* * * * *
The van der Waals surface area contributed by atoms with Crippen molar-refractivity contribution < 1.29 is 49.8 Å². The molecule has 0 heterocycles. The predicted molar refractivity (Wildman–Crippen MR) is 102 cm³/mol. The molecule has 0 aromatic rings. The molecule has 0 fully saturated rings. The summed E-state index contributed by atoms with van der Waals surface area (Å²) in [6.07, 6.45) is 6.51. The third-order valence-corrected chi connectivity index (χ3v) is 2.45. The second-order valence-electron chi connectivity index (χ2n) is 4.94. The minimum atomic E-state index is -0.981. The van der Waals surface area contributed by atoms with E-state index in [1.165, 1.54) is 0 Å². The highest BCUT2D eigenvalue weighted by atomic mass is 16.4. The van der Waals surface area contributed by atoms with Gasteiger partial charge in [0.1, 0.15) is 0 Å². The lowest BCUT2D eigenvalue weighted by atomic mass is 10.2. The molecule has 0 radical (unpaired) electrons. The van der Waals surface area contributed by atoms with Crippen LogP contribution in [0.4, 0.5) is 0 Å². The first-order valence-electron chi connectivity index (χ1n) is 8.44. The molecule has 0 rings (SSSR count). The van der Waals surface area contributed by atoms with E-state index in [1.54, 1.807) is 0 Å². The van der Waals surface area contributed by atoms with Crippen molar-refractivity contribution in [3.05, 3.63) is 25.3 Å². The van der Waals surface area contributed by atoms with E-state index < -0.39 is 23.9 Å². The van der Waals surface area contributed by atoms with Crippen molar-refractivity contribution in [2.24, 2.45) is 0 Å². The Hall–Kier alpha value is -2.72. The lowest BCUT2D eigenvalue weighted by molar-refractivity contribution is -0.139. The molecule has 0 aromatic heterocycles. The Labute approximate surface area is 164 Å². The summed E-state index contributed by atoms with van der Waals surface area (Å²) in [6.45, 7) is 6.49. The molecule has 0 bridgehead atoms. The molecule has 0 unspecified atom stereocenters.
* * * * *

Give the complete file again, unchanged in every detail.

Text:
The van der Waals surface area contributed by atoms with Crippen molar-refractivity contribution < 1.29 is 49.8 Å². The molecule has 0 heterocycles. The predicted molar refractivity (Wildman–Crippen MR) is 102 cm³/mol. The molecule has 0 aromatic rings. The molecule has 0 fully saturated rings. The summed E-state index contributed by atoms with van der Waals surface area (Å²) in [6.07, 6.45) is 6.51. The third-order valence-corrected chi connectivity index (χ3v) is 2.45. The second-order valence-electron chi connectivity index (χ2n) is 4.94. The minimum atomic E-state index is -0.981. The van der Waals surface area contributed by atoms with E-state index in [1.165, 1.54) is 0 Å². The highest BCUT2D eigenvalue weighted by atomic mass is 16.4. The van der Waals surface area contributed by atoms with Gasteiger partial charge in [0.1, 0.15) is 0 Å². The lowest BCUT2D eigenvalue weighted by atomic mass is 10.2. The molecule has 0 radical (unpaired) electrons. The van der Waals surface area contributed by atoms with Crippen LogP contribution in [0.4, 0.5) is 0 Å². The first-order valence-electron chi connectivity index (χ1n) is 8.44. The molecule has 0 rings (SSSR count). The van der Waals surface area contributed by atoms with E-state index in [1.54, 1.807) is 0 Å². The van der Waals surface area contributed by atoms with Crippen molar-refractivity contribution in [3.05, 3.63) is 25.3 Å². The van der Waals surface area contributed by atoms with E-state index < -0.39 is 23.9 Å². The van der Waals surface area contributed by atoms with Crippen molar-refractivity contribution in [2.24, 2.45) is 0 Å². The Hall–Kier alpha value is -2.72. The lowest BCUT2D eigenvalue weighted by molar-refractivity contribution is -0.139. The molecule has 0 aromatic heterocycles. The Labute approximate surface area is 164 Å². The summed E-state index contributed by atoms with van der Waals surface area (Å²) in [6.45, 7) is 6.49. The molecule has 0 bridgehead atoms. The molecule has 0 unspecified atom stereocenters.